Pulse January / February 2016 - Page 42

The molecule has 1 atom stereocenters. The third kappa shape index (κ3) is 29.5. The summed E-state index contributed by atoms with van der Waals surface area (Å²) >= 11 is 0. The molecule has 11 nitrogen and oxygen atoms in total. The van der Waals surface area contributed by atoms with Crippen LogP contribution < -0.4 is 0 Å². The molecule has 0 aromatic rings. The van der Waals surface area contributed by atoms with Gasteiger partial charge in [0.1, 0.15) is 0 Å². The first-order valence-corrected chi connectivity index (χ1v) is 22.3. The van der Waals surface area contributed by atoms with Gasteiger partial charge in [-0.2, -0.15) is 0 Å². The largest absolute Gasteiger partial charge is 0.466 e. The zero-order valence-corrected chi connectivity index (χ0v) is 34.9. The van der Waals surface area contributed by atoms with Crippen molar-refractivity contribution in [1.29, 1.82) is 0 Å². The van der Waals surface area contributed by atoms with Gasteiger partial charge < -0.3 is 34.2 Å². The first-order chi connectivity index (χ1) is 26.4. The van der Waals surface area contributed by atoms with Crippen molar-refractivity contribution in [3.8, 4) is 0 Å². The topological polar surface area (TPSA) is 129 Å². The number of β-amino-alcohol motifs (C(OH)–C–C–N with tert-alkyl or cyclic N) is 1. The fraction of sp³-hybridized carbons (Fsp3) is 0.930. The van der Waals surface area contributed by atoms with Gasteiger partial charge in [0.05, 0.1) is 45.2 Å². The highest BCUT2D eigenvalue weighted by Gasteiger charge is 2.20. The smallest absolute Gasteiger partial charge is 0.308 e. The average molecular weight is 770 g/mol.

ON THE EDGE OF WELLNESS TECHNOLOGY (CONTINUED FROM PAGE 38) number of effective social initiatives,” Muller says. A good example of such initiative is Technogym’s “Let’s Move for a Better World” campaign which encouraged fitness facilities with Technogym equipment to compete against each other while helping raise awareness about childhood obesity. The facility with the highest number of “moves” was given the chance to donate a set of technology to a school of its choice. But there is no doubt that virtual fitness’ biggest benefit is mobility, allowing users to access health data or fitness routines anywhere, anytime. Marshall believes that mobile heart rate training, a type of virtual technology, will become another big trend. “Companies like MYZONE provide low-profile heart rate straps that guests can use at home or on the go. The device stores up to 16 hours of data that gets stored in the cloud, enabling travelers to achieve their fitness routines or goals in any destination around the world,” he says. Integrating Technology When choosing the right technology for one’s spa or health club, Marshall’s advice is simple: Avoid the hype. “Most technology products require implementation, not just installation. An important question to ask before making any wellness technology purchase is: Do I have the complete resources (i.e., technical, training and project management) to introduce this?” he says. “My suggestion is to be fully aware of the purpose and value behind what you are implementing and ensure that you have the resources to integrate it properly.” Marshall also stresses the importance of entering into a partnership with a company with strong leadership. “I believe that leadership is an important quality to look for, as